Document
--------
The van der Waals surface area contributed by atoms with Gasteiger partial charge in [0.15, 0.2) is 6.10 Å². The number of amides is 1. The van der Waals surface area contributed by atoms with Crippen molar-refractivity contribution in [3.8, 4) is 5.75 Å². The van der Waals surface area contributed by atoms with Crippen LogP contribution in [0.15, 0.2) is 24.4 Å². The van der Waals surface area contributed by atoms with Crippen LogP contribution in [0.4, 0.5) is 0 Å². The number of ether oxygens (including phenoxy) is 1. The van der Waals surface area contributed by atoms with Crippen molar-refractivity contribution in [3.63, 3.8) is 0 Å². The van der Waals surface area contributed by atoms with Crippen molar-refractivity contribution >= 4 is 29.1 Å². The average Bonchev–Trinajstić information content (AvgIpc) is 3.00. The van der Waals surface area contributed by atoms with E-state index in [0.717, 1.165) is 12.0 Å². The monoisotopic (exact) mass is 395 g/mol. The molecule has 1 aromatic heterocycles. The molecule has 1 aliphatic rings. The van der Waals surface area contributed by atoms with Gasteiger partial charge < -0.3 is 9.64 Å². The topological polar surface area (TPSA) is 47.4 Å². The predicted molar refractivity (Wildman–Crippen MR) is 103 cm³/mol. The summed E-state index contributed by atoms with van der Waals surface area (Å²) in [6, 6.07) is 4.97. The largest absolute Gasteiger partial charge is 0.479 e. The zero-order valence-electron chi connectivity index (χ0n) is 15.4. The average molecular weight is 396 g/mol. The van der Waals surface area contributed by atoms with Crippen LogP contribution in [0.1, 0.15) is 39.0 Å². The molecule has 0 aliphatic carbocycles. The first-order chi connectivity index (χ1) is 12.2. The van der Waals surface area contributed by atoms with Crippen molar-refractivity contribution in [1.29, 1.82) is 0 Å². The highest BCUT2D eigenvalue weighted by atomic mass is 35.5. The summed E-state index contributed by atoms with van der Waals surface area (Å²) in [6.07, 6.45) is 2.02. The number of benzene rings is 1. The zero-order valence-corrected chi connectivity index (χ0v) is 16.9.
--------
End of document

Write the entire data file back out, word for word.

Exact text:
The van der Waals surface area contributed by atoms with Gasteiger partial charge in [0.15, 0.2) is 6.10 Å². The number of amides is 1. The van der Waals surface area contributed by atoms with Crippen molar-refractivity contribution in [3.8, 4) is 5.75 Å². The van der Waals surface area contributed by atoms with Crippen LogP contribution in [0.15, 0.2) is 24.4 Å². The van der Waals surface area contributed by atoms with Crippen LogP contribution in [0.4, 0.5) is 0 Å². The number of ether oxygens (including phenoxy) is 1. The van der Waals surface area contributed by atoms with Crippen molar-refractivity contribution in [3.63, 3.8) is 0 Å². The van der Waals surface area contributed by atoms with Crippen molar-refractivity contribution >= 4 is 29.1 Å². The average Bonchev–Trinajstić information content (AvgIpc) is 3.00. The van der Waals surface area contributed by atoms with E-state index in [0.717, 1.165) is 12.0 Å². The monoisotopic (exact) mass is 395 g/mol. The molecule has 1 aromatic heterocycles. The molecule has 1 aliphatic rings. The van der Waals surface area contributed by atoms with Gasteiger partial charge < -0.3 is 9.64 Å². The topological polar surface area (TPSA) is 47.4 Å². The predicted molar refractivity (Wildman–Crippen MR) is 103 cm³/mol. The summed E-state index contributed by atoms with van der Waals surface area (Å²) in [6, 6.07) is 4.97. The largest absolute Gasteiger partial charge is 0.479 e. The zero-order valence-electron chi connectivity index (χ0n) is 15.4. The average molecular weight is 396 g/mol. The van der Waals surface area contributed by atoms with Crippen LogP contribution in [0.1, 0.15) is 39.0 Å². The molecule has 0 aliphatic carbocycles. The first-order chi connectivity index (χ1) is 12.2. The van der Waals surface area contributed by atoms with Crippen molar-refractivity contribution in [1.29, 1.82) is 0 Å². The highest BCUT2D eigenvalue weighted by atomic mass is 35.5. The summed E-state index contributed by atoms with van der Waals surface area (Å²) in [6.07, 6.45) is 2.02. The number of benzene rings is 1. The zero-order valence-corrected chi connectivity index (χ0v) is 16.9.